Morgen: Hello, Nikolas. Please tell us something about yourself, where you’re based, and how you came to be a writer.
Nikolas: Well, I’m a single father living in the Black Hills region of South Dakota. I’ve always loved reading and I have been writing nearly as long as I’ve been doing that, as far back as I can remember.
Morgen: The Black Hills sound great, a suitably remote area for writing? In the introduction I have you listed as writing a variety of genres, what genre do you generally write and have you considered other genres?
Nikolas: I typically write things that fall into the horror genre in one way or another but I have started a couple of hard science fiction pieces and some urban fantasy work here and there.
Morgen: Popular genres. What have you had published to-date? Do you write under a pseudonym?
Nikolas: So far there’s only Unspoken and a digital-only collection of poetry that’s available from Amazon. I don’t see much sense in writing under a pseudonym for myself; none of the usual motivations apply.
Morgen: Not doing so does make life easier when getting paid. 🙂 You’re self-published, what lead to you going your own way?
Nikolas: I didn’t have the patience to continue submitting queries and waiting for rejections any longer. I wanted to see the book in front of me, to be able to touch it and feel like I had actually accomplished something with the months of writing and additional months of editing and revising that led to it being something that I could consider complete. I would have loved to experience the whole process of being nudged along and prompted by an actual professional editor through either an agency or publisher, but I had to make do with my mother and her Masters in English and the suggestions of the beta readers that I am still so grateful for.
Morgen: It is the readers who are the ultimate ‘client’ after all. You mentioned having a book to touch and feel, are your books available as eBooks? How involved were you in that process? Do you read eBooks or is it paper all the way?
Nikolas: I did make both Unspoken and A Wreck In Progress (my poetry collection) available through the Kindle marketplace on Amazon. I prefer to hold physical copies of books in my hands, but I have read a good number of books and stories in digital formats as well.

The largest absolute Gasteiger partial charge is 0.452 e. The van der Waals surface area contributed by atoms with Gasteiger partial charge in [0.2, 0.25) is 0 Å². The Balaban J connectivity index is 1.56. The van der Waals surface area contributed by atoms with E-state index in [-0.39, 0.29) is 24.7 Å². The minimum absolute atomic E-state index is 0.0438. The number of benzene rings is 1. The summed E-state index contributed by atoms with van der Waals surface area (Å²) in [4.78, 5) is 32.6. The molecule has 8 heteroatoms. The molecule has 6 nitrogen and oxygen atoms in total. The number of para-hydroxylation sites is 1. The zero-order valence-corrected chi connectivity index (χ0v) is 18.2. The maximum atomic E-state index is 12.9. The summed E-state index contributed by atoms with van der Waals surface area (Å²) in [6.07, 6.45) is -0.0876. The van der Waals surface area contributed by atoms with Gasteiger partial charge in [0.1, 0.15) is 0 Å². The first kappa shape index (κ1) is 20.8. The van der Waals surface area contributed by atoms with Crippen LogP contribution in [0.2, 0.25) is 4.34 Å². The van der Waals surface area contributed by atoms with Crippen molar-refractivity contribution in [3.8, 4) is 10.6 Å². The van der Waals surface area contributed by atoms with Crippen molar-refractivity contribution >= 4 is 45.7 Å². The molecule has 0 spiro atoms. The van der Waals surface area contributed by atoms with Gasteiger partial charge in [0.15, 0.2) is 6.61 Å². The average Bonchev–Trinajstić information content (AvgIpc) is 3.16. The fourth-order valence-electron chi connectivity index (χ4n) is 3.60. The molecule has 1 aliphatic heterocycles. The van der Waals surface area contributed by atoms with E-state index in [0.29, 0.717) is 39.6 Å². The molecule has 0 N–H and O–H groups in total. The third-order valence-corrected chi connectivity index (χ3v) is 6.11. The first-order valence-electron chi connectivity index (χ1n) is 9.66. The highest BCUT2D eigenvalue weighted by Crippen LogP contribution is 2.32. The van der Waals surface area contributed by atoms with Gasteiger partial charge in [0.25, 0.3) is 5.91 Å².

Morgen: It’s great having the choice, isn’t it. Which author(s) would you compare your writing to?
Nikolas: I try to avoid comparing myself to other authors, but I have had other people do so. I’ve had comparisons that ranged from Stephen King to Cormac McCarthy…both are flattering, but neither is accurate as far as I’m concerned.
Morgen: But they must have something in them that readers of those authors see. I’d be flattered too. Did you have any say in the titles / covers of your books? How important do you think they are?
Nikolas: The benefit of self-publishing is the ability to retain full creative control. I designed my own cover art and layouts and came up with the titles all on my own. I know how a book cover can make or break a book as far as impulse sales are concerned, or even how it can potentially impact regular sales…I’m even guilty of holding off on buying something because the cover art simply didn’t appeal to me, and I know how stupid it is to do that.
Morgen: Not necessarily. If care hasn’t been taken in the cover, it may well reflect in the content. What are you working on at the moment / next?
Nikolas: I have a few novels in progress and a handful of short stories as well. I’m hoping to have my next novel completed before the end of this year and there is a short story (Exorcising Demons) that I’m expanding a bit and hoping to have at novella length within the next couple of months.
Morgen: You sound prolific. Do you manage to write every day, or ever suffer from writer’s block?
Nikolas: I do try to write at least a little bit every day, but there are a lot of times when I either don’t find the time or simply can’t seem to get my creative juices flowing, so to speak.
Morgen: And you can’t force it. I write a short story a day for my blog’s 5pm fiction slot but there are days when I struggle. Do you plot your stories or do you just get an idea and run with it?
Nikolas: I have some stories that work one way and some that work the other. The one I’m focusing on getting finished next is fairly well outlined and just waiting to be filled in, whereas Unspoken was pretty much unplanned in every conceivable sense.
Morgen: I’ve done both although I prefer the latter, especially for shorter pieces. Do you do a lot of editing or do you find that as time goes on your writing is more fully formed?